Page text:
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Standard Chartered Hit With $300M Fine Over Failed Money-Laundering Controls

Standard Chartered Bank will stop processing payments in dollars from 300 Hong Kong clients at its New York branch, after the bank failed to flag millions of cross-border payments coming from areas prone to money laundering.

The U.K. bank, which earns most of its profit in Asia, will also stop opening dollar-denominated accounts for new customers, implement a new transaction monitoring system and pay a $300 million fine, New York State’s financial regulator announced on Tuesday (Aug. 19).

Standard Chartered was not accused of any criminal wrongdoing in the fine and settlement and federal and state prosecutors were not involved.

The questionable transactions were spotted by an independent monitor, who was hired as part of a 2012 $667 million settlement of previous problems at Standard Chartered. The monitor found that the bank’s computer systems failed to flag wire transfers flowing from areas of the world considered vulnerable to money-laundering. The New York Department of Financial Services (DFS) traced a large part of the problem to the bank’s Hong Kong subsidiary and its branches in the United Arab Emirates.

Standard Chartered is in the process of shutting down most of its small- and medium-size business-client accounts in the U.A.E.

According to the New York Times, the breadth of the failure to catch questionable transactions, along with the repeat nature of the case, prompted DFS head Benjamin M. Lawsky to take aim at both of the Hong Kong and U.A.E. business units.

Under the settlement, Standard Chartered’s New York branch will indefinitely suspend processing of payments in dollars — “dollar clearing” — for high-risk retail business clients in Hong Kong. That’s expected to affect about 300 clients, the Times reported, and the bank privately assured investors that the dollar-clearing suspension won’t materially affect its financial performance.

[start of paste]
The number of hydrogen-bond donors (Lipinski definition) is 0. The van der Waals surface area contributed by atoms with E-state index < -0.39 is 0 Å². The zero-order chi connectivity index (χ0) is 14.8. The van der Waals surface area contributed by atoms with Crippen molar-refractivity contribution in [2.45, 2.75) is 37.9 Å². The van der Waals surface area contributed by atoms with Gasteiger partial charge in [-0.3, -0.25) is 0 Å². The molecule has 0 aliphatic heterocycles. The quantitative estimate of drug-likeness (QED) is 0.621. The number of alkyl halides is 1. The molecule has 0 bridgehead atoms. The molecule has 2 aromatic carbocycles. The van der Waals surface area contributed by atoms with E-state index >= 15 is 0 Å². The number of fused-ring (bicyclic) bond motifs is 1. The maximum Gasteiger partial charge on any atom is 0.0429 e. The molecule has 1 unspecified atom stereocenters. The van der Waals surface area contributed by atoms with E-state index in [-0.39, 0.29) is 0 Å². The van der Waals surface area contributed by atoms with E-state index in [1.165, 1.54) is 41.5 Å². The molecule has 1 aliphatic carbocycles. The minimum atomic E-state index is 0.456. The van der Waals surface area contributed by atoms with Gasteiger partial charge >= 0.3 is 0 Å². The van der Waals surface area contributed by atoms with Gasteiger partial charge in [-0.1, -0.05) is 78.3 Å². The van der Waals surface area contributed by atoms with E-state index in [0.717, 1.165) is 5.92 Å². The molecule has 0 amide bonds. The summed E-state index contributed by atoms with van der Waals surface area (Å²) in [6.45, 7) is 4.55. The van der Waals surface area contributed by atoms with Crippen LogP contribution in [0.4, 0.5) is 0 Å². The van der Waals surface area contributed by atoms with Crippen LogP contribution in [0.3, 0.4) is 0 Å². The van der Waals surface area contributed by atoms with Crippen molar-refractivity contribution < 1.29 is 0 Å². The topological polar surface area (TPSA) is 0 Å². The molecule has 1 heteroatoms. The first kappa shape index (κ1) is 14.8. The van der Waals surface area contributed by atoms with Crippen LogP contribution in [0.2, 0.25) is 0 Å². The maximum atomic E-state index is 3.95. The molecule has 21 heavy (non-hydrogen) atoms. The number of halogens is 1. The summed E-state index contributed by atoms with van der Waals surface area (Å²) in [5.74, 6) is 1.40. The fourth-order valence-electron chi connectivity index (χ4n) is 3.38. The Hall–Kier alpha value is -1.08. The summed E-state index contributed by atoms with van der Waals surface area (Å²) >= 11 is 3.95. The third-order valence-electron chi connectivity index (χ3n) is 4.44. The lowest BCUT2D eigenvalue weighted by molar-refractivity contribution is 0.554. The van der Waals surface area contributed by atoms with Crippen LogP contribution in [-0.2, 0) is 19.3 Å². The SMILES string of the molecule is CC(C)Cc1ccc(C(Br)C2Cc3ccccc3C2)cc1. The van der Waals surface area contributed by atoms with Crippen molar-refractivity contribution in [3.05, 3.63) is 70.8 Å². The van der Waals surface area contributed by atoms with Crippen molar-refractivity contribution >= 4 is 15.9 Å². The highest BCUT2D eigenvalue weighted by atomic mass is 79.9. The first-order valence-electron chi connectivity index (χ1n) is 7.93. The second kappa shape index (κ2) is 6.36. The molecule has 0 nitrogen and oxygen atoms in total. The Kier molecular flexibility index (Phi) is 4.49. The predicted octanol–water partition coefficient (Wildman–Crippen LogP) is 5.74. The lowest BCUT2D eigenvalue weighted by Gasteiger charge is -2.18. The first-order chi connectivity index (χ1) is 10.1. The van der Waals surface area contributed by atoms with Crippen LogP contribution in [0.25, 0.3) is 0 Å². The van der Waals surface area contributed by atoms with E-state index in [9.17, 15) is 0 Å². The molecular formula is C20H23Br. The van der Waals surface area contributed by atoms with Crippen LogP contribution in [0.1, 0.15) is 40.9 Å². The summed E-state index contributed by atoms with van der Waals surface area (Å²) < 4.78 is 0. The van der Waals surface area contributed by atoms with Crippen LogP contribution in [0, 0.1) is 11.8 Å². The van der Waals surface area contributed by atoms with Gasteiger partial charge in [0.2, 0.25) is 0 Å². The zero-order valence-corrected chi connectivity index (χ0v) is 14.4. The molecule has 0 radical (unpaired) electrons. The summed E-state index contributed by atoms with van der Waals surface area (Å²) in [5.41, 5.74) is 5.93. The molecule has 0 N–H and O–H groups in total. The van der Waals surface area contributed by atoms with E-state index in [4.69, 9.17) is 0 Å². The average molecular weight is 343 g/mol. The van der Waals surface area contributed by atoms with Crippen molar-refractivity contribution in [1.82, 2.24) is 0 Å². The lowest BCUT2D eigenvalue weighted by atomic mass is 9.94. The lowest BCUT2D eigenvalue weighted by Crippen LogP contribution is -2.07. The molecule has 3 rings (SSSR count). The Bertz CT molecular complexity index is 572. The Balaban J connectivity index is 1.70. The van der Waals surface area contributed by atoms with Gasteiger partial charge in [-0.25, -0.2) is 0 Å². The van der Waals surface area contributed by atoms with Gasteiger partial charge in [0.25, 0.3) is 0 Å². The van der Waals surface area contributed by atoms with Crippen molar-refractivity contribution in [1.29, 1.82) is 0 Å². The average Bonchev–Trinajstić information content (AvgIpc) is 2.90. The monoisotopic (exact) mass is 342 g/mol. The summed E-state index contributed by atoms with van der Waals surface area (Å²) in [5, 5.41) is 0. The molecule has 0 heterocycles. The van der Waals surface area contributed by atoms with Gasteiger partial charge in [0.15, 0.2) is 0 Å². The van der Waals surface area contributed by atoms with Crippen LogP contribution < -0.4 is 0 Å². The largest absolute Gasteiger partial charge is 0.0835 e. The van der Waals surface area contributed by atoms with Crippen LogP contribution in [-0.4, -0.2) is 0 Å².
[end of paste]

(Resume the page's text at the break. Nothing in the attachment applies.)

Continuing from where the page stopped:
But it’s up to the bank’s independent monitor to decide what constitutes “high risk.” The monitor—currently former Manhattan federal prosecutor Ellen Zimiles—will now continue to check on Standard Chartered’s transactions until 2017, a two-year extension, under the settlement.

And if the monitor detects another breach, the settlement allows for another round of fines, which now total just short of $1 billion.

The settlement also requires Standard Chartered to appoint a high-level executive specifically to oversee remediation of the transaction-related problems. That executive will report directly to the bank’s chief executive, Peter Sands.

The Hong Kong Monetary Authority, which oversees the banking industry there, issued a statement on Tuesday that suggested it wasn’t concerned about Hong Kong-related money-laundering controls. “Although we have identified some areas for improvement, they are not issues that cause significant supervisory concerns,” the statement said.

But sources told the Times that New York’s DFS is in the process of expanding its anti-money-laundering efforts, especially in the cases of banks that have already failed to meet regulatory requirements. DFS head Lawsky is reportedly considering routine double-checks of banks’ transactions for signs of money-laundering. That could hint at similar actions against other Wall Street banks.

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